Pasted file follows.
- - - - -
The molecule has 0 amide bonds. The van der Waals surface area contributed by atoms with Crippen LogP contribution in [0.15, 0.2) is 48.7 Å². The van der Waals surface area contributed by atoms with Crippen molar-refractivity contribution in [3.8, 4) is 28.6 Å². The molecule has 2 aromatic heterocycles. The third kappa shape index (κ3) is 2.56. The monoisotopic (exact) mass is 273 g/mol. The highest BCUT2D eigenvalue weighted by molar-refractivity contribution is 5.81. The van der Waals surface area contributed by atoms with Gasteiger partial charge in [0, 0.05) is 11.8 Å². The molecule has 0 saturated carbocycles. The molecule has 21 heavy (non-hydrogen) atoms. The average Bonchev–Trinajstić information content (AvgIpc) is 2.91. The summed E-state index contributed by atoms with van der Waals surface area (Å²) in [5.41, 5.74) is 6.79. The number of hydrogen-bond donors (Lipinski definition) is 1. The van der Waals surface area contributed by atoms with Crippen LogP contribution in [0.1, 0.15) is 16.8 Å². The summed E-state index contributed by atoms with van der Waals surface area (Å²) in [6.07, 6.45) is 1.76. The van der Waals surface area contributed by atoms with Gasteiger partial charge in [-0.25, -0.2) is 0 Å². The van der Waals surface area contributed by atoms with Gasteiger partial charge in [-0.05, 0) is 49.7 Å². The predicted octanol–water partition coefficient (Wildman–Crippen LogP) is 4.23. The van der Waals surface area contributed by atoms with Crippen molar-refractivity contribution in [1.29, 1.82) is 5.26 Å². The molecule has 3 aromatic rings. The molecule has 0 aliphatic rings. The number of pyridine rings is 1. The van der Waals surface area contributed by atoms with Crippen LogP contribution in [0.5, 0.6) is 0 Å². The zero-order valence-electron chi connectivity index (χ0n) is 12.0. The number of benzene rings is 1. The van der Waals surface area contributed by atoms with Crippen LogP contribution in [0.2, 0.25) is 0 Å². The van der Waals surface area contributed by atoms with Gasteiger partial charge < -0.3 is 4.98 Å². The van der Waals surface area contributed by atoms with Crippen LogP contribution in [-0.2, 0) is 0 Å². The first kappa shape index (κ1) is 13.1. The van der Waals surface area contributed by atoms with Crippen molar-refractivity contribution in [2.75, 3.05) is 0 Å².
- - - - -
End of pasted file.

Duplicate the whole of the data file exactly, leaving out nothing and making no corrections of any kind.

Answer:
The molecule has 0 amide bonds. The van der Waals surface area contributed by atoms with Crippen LogP contribution in [0.15, 0.2) is 48.7 Å². The van der Waals surface area contributed by atoms with Crippen molar-refractivity contribution in [3.8, 4) is 28.6 Å². The molecule has 2 aromatic heterocycles. The third kappa shape index (κ3) is 2.56. The monoisotopic (exact) mass is 273 g/mol. The highest BCUT2D eigenvalue weighted by molar-refractivity contribution is 5.81. The van der Waals surface area contributed by atoms with Gasteiger partial charge in [0, 0.05) is 11.8 Å². The molecule has 0 saturated carbocycles. The molecule has 21 heavy (non-hydrogen) atoms. The average Bonchev–Trinajstić information content (AvgIpc) is 2.91. The summed E-state index contributed by atoms with van der Waals surface area (Å²) in [5.41, 5.74) is 6.79. The number of hydrogen-bond donors (Lipinski definition) is 1. The van der Waals surface area contributed by atoms with Crippen LogP contribution in [0.1, 0.15) is 16.8 Å². The summed E-state index contributed by atoms with van der Waals surface area (Å²) in [6.07, 6.45) is 1.76. The van der Waals surface area contributed by atoms with Gasteiger partial charge in [-0.25, -0.2) is 0 Å². The van der Waals surface area contributed by atoms with Gasteiger partial charge in [-0.05, 0) is 49.7 Å². The predicted octanol–water partition coefficient (Wildman–Crippen LogP) is 4.23. The van der Waals surface area contributed by atoms with Crippen molar-refractivity contribution in [1.29, 1.82) is 5.26 Å². The molecule has 3 aromatic rings. The molecule has 0 aliphatic rings. The number of pyridine rings is 1. The van der Waals surface area contributed by atoms with Crippen LogP contribution in [0.5, 0.6) is 0 Å². The zero-order valence-electron chi connectivity index (χ0n) is 12.0. The number of benzene rings is 1. The van der Waals surface area contributed by atoms with Crippen LogP contribution in [0.2, 0.25) is 0 Å². The van der Waals surface area contributed by atoms with Gasteiger partial charge < -0.3 is 4.98 Å². The van der Waals surface area contributed by atoms with Crippen LogP contribution in [-0.2, 0) is 0 Å². The first kappa shape index (κ1) is 13.1. The van der Waals surface area contributed by atoms with Crippen molar-refractivity contribution in [2.75, 3.05) is 0 Å².